Azure Cosmos DB resource model

APPLIES TO: SQL API Cassandra API Gremlin API Table API Azure Cosmos DB API for MongoDB

Azure Cosmos DB is a fully managed platform-as-a-service (PaaS). To begin using Azure Cosmos DB, create an Azure Cosmos DB account in an Azure resource group in your subscription. You then create databases and containers within the account.

Your Azure Cosmos DB account contains a unique DNS name and can be managed using the Azure portal, ARM or Bicep templates, Azure PowerShell, Azure CLI, or any of the Azure Management SDK's or REST API. For more information, see how to manage your Azure Cosmos DB account. For replicating your data and throughput across multiple Azure regions, you can add and remove Azure regions to your account at any time. You can configure your account to have either a single region or multiple write regions. For more information, see how to add and remove Azure regions to your account. You can configure the default consistency level on an account.

Elements in an Azure Cosmos DB account

Currently, you can create a maximum of 50 Azure Cosmos DB accounts under an Azure subscription (this is a soft limit that can be increased via support request). A single Azure Cosmos DB account can virtually manage an unlimited amount of data and provisioned throughput. To manage your data and provisioned throughput, you can create one or more databases within your account, then one or more containers to store your data. The following image shows the hierarchy of elements in an Azure Cosmos DB account:

Hierarchy of an Azure Cosmos DB account

The following image shows the hierarchy of different entities in an Azure Cosmos DB account:

Azure Cosmos DB account entities

Azure Cosmos DB databases

In Azure Cosmos DB, a database is similar to a namespace. A database is simply a group of containers. The following table shows how a database is mapped to various API-specific entities:

Azure Cosmos DB entity SQL API Cassandra API Azure Cosmos DB API for MongoDB Gremlin API Table API
Azure Cosmos database Database Keyspace Database Database NA

Note

With Table API accounts, to maintain compatibility with Azure Storage Tables, tables in Azure Cosmos DB are created at the account level.

Azure Cosmos DB containers

An Azure Cosmos DB container is where data is stored. Unlike most relational databases which scale up with larger VM sizes, Azure Cosmos DB scales out. Data is stored on one or more servers, called partitions. To increase throughput or storage, more partitions are added. This provides a virtually an unlimited amount of throughput and storage for a container. When a container is created, you need to supply a partition key. This is a property you select from your documents to store. The value of that property is then used to route data to the partition to be written, updated, or deleted. It can also be used in the WHERE clause in queries for efficient data retrieval.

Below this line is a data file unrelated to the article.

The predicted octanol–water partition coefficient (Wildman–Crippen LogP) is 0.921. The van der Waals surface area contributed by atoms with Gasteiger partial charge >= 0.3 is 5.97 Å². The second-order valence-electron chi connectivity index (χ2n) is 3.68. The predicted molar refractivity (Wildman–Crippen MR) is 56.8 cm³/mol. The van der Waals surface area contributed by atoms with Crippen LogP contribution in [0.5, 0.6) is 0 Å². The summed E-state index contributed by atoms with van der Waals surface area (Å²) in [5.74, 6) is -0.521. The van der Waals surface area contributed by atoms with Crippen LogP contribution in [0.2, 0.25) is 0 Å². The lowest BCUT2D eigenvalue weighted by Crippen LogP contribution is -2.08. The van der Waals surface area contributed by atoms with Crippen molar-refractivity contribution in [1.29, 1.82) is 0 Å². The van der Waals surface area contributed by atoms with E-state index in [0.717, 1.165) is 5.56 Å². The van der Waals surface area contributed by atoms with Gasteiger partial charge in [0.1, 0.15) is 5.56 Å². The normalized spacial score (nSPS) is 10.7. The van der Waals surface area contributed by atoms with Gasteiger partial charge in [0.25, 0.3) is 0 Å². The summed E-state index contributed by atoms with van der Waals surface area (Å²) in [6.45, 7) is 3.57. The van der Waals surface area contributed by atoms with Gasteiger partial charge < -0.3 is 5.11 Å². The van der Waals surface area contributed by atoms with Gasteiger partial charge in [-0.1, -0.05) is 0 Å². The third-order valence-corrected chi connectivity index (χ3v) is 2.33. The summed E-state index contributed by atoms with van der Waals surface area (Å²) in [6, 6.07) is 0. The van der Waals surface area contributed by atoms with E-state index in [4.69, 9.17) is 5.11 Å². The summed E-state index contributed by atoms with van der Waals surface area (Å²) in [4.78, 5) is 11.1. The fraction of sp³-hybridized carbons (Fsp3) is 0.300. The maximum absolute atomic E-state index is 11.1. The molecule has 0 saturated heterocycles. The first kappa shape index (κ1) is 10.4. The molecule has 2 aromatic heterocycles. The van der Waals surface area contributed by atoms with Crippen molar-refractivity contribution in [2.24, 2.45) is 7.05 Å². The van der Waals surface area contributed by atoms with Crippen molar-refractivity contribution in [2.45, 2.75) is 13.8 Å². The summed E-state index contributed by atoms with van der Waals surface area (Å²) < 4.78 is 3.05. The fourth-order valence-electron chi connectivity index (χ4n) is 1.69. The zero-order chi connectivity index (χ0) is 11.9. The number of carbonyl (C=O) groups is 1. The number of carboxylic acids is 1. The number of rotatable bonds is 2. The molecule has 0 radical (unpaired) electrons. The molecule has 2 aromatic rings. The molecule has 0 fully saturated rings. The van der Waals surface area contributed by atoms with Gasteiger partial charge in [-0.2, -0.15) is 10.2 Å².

The underlying storage mechanism for data in Azure Cosmos DB is called a physical partition. These can have a throughput amount up to 10,000 RU/s and store up to 50 GB of data. Azure Cosmos DB abstracts this with a logical partition which can store up to 20 GB of data. Logical partitions allow the service to provide greater elasticity and better management of data on the underlying physical partitions as more partitions are added. To learn more about partitioning and partition keys, see Partition data.

When you create a container, you configure throughput in one of the following modes:

  • Dedicated throughput: The throughput provisioned on a container is exclusively reserved for that container. There are two types of dedicated throughput, standard and autoscale. To learn more, see How to provision throughput on a container.

  • Shared throughput: Here throughput is specified at the database level, then shared with up to 25 containers within the database, (excluding containers that have been configured with dedicated throughput). This can be a good option when all of the containers in the database have similar requests and storage needs or when you don't need predictable performance on the data. To learn more, see How to provision throughput on a database.

Note

You can not go between dedicated and shared throughput. Containers created in a shared throughput database, cannot be updated to have dedicated throughput. To change a container from shared to dedicated throughput, a new container must be created and data copied to it.

Containers are schema-agnostic. Items within a container can have arbitrary schemas or different entities so long as they share the same partition key. For example, an item that represents a customer and one or more items representing all their orders, can be placed in the same container. By default, all data added to a container is automatically indexed without requiring explicit indexing. You can customize the indexing for a container by configuring its indexing policy.